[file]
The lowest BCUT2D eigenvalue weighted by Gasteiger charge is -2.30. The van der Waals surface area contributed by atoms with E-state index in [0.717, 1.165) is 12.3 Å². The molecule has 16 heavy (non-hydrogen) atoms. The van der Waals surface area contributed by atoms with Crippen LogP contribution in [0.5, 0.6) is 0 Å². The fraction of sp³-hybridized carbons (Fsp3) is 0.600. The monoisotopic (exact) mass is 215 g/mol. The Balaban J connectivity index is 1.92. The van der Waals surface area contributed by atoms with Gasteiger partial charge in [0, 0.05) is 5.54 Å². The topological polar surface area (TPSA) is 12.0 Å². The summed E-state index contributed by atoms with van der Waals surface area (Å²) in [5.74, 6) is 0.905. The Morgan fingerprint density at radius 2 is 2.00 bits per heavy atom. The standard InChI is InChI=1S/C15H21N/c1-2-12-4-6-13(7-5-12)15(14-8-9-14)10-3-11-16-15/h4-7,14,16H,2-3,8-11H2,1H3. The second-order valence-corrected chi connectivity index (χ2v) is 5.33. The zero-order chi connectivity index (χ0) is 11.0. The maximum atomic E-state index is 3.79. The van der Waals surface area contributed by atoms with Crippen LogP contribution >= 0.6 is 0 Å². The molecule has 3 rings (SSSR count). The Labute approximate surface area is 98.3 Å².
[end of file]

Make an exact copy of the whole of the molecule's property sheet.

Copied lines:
The lowest BCUT2D eigenvalue weighted by Gasteiger charge is -2.30. The van der Waals surface area contributed by atoms with E-state index in [0.717, 1.165) is 12.3 Å². The molecule has 16 heavy (non-hydrogen) atoms. The van der Waals surface area contributed by atoms with Crippen LogP contribution in [0.5, 0.6) is 0 Å². The fraction of sp³-hybridized carbons (Fsp3) is 0.600. The monoisotopic (exact) mass is 215 g/mol. The Balaban J connectivity index is 1.92. The van der Waals surface area contributed by atoms with Gasteiger partial charge in [0, 0.05) is 5.54 Å². The topological polar surface area (TPSA) is 12.0 Å². The summed E-state index contributed by atoms with van der Waals surface area (Å²) in [5.74, 6) is 0.905. The Morgan fingerprint density at radius 2 is 2.00 bits per heavy atom. The standard InChI is InChI=1S/C15H21N/c1-2-12-4-6-13(7-5-12)15(14-8-9-14)10-3-11-16-15/h4-7,14,16H,2-3,8-11H2,1H3. The second-order valence-corrected chi connectivity index (χ2v) is 5.33. The zero-order chi connectivity index (χ0) is 11.0. The maximum atomic E-state index is 3.79. The van der Waals surface area contributed by atoms with Crippen LogP contribution >= 0.6 is 0 Å². The molecule has 3 rings (SSSR count). The Labute approximate surface area is 98.3 Å².